DNA to reveal source of Dead Sea Scrolls
Authorities are hoping that DNA testing of animal bones discovered in excavations at the Qumran plateau will reveal the origins of the Dead Sea Scrolls (The Jerusalem Post).

Scholars disagree on early inhabitants of Qumran.
Rival groups of scholars excavating this dusty plateau overlooking the Dead Sea are arguing over who lived here in biblical times — ordinary farmers or the Essenes, a monastic sect seen by some as a link between Judaism and early Christianity (Associated Press). See also Archaeologists insist there was a community at Qumran.

Student dig seeks link to King Solomon.
Digs this summer at Megiddo, Israel, did not reveal definitive evidence to link Solomon's Palace to the biblical king, but some nice figurines of horses' heads were found above the stables.

3500-year-old Bronze Age temple discovered in Jordan.
TALL AL-UMAYRI, Jordan: A 3,500 year old temple from the Late Bronze Age has been discovered at Tall al-Umayri just south of Amman. The discovery is particularly exciting because the Late Bronze Age has yielded few structures of any kind in the central hills of Jordan and because it is one of the best preserved buildings and areas of worship that has been found. It contributes to the belief that there were more settled inhabitants in the area at the time than previously thought.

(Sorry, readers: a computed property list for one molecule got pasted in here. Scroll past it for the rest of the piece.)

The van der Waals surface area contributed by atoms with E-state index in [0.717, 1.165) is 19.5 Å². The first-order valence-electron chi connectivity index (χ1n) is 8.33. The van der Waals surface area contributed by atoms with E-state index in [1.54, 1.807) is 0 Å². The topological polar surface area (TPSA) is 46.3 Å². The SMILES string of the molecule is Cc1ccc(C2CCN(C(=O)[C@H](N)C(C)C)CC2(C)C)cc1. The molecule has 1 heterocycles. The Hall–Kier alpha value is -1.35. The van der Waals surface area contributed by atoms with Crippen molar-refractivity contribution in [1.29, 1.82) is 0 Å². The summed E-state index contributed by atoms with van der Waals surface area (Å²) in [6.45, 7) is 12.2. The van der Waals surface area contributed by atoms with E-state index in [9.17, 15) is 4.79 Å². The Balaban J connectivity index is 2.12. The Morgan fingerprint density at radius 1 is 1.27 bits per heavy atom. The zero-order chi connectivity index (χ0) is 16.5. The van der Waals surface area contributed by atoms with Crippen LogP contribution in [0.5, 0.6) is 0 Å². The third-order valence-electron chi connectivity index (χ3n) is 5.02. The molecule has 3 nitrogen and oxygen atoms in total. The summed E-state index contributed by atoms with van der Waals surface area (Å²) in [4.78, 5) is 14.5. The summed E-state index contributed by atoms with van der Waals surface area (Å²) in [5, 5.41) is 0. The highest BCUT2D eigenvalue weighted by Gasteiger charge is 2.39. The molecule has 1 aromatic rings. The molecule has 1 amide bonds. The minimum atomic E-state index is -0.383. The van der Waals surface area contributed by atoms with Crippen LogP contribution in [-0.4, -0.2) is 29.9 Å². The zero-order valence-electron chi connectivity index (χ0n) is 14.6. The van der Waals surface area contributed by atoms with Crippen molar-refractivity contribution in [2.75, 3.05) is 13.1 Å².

Contrasting Insights of Biblical Giants. BAR Interviews Elie Weisel and Frank Moore Cross.

Ancient Persian fleet surrenders its mysteries.
A team from Greece, Canada and the United States has just completed a second expedition to retrieve artefacts from 300 ships of the Persian King Darius that were wrecked in a storm off the Mt Athos Peninsula, northern Greece, in 492BC or 493BC.

Holograms Help Identify Sham Script
Scientists have developed a new tool for fighting forgers. The hologram-based technique produces a three-dimensional image of a handwriting sample that can be used to compare two John Hancocks and determine if they were both jotted by the same John.

INEEL Develops Computer Tool To Help Save Archaeological Treasures.

Ancient Mask, 'Olympic' Ring Found in Thracian Tomb. SHIPKA, Bulgaria (Reuters)
A Bulgarian archaeologist has unearthed an ancient gold mask and a ring featuring an "Olympic" rower in what he called an unrivalled find in the study of classical antiquity.

Astronomy

How Old Is The Milky Way? Paranal Observatory, Chile (SPX) Aug 18, 2004